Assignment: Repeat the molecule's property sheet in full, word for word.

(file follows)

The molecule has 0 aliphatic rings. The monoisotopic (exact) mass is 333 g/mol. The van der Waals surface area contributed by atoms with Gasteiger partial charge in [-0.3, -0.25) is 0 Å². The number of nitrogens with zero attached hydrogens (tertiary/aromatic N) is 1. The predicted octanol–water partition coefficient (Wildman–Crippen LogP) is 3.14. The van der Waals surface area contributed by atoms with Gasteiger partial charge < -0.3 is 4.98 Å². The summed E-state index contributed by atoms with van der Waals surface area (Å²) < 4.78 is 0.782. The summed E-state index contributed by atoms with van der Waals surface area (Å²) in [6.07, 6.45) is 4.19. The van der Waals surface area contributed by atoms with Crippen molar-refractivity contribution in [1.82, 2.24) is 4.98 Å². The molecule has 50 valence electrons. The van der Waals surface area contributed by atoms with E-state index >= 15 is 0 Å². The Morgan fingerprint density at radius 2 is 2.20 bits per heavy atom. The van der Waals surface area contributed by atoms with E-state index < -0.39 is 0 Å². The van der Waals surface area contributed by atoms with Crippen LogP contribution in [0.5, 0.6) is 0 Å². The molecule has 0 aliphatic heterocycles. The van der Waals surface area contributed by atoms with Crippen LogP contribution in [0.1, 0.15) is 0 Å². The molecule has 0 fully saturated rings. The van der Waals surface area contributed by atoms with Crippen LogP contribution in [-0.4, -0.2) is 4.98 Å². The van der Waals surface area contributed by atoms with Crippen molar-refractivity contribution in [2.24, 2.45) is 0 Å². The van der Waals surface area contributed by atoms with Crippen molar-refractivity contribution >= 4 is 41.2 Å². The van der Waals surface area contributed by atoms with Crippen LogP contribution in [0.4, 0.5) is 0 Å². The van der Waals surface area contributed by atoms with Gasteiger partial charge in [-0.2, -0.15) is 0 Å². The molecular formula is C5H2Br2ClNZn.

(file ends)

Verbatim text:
The molecule has 0 aliphatic rings. The monoisotopic (exact) mass is 333 g/mol. The van der Waals surface area contributed by atoms with Gasteiger partial charge in [-0.3, -0.25) is 0 Å². The number of nitrogens with zero attached hydrogens (tertiary/aromatic N) is 1. The predicted octanol–water partition coefficient (Wildman–Crippen LogP) is 3.14. The van der Waals surface area contributed by atoms with Gasteiger partial charge < -0.3 is 4.98 Å². The summed E-state index contributed by atoms with van der Waals surface area (Å²) < 4.78 is 0.782. The summed E-state index contributed by atoms with van der Waals surface area (Å²) in [6.07, 6.45) is 4.19. The van der Waals surface area contributed by atoms with Crippen molar-refractivity contribution in [1.82, 2.24) is 4.98 Å². The molecule has 50 valence electrons. The van der Waals surface area contributed by atoms with E-state index >= 15 is 0 Å². The Morgan fingerprint density at radius 2 is 2.20 bits per heavy atom. The van der Waals surface area contributed by atoms with E-state index < -0.39 is 0 Å². The van der Waals surface area contributed by atoms with Crippen LogP contribution in [0.5, 0.6) is 0 Å². The molecule has 0 aliphatic heterocycles. The van der Waals surface area contributed by atoms with Crippen LogP contribution in [0.1, 0.15) is 0 Å². The molecule has 0 fully saturated rings. The van der Waals surface area contributed by atoms with Crippen LogP contribution in [-0.4, -0.2) is 4.98 Å². The van der Waals surface area contributed by atoms with Crippen molar-refractivity contribution in [2.24, 2.45) is 0 Å². The van der Waals surface area contributed by atoms with Crippen molar-refractivity contribution >= 4 is 41.2 Å². The van der Waals surface area contributed by atoms with Crippen LogP contribution in [0.4, 0.5) is 0 Å². The van der Waals surface area contributed by atoms with Gasteiger partial charge in [-0.2, -0.15) is 0 Å². The molecular formula is C5H2Br2ClNZn.